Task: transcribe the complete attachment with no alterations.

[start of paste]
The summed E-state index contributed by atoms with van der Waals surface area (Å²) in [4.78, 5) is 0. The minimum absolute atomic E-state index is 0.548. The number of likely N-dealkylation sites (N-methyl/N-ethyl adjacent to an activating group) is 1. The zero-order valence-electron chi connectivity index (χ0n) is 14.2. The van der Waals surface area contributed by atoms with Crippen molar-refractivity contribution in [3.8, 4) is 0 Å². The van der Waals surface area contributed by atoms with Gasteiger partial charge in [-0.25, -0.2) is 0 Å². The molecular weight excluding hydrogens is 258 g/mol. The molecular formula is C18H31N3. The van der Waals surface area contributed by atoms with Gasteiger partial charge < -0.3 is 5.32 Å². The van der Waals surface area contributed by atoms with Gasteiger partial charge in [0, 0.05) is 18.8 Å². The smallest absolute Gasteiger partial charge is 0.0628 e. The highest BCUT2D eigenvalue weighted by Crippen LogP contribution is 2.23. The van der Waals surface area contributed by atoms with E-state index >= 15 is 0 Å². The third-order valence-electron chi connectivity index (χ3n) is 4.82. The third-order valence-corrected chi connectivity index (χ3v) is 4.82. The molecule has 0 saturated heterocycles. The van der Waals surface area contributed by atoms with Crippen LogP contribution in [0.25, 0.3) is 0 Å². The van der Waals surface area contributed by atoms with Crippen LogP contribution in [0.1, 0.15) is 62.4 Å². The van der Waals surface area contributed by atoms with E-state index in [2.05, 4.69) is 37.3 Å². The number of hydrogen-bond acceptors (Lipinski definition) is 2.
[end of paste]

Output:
The summed E-state index contributed by atoms with van der Waals surface area (Å²) in [4.78, 5) is 0. The minimum absolute atomic E-state index is 0.548. The number of likely N-dealkylation sites (N-methyl/N-ethyl adjacent to an activating group) is 1. The zero-order valence-electron chi connectivity index (χ0n) is 14.2. The van der Waals surface area contributed by atoms with Crippen molar-refractivity contribution in [3.8, 4) is 0 Å². The van der Waals surface area contributed by atoms with Gasteiger partial charge in [-0.25, -0.2) is 0 Å². The molecular weight excluding hydrogens is 258 g/mol. The molecular formula is C18H31N3. The van der Waals surface area contributed by atoms with Gasteiger partial charge < -0.3 is 5.32 Å². The van der Waals surface area contributed by atoms with Gasteiger partial charge in [0, 0.05) is 18.8 Å². The smallest absolute Gasteiger partial charge is 0.0628 e. The highest BCUT2D eigenvalue weighted by Crippen LogP contribution is 2.23. The van der Waals surface area contributed by atoms with E-state index >= 15 is 0 Å². The third-order valence-electron chi connectivity index (χ3n) is 4.82. The third-order valence-corrected chi connectivity index (χ3v) is 4.82. The molecule has 0 saturated heterocycles. The van der Waals surface area contributed by atoms with Crippen LogP contribution in [0.25, 0.3) is 0 Å². The van der Waals surface area contributed by atoms with Crippen LogP contribution in [0.1, 0.15) is 62.4 Å². The van der Waals surface area contributed by atoms with E-state index in [2.05, 4.69) is 37.3 Å². The number of hydrogen-bond acceptors (Lipinski definition) is 2.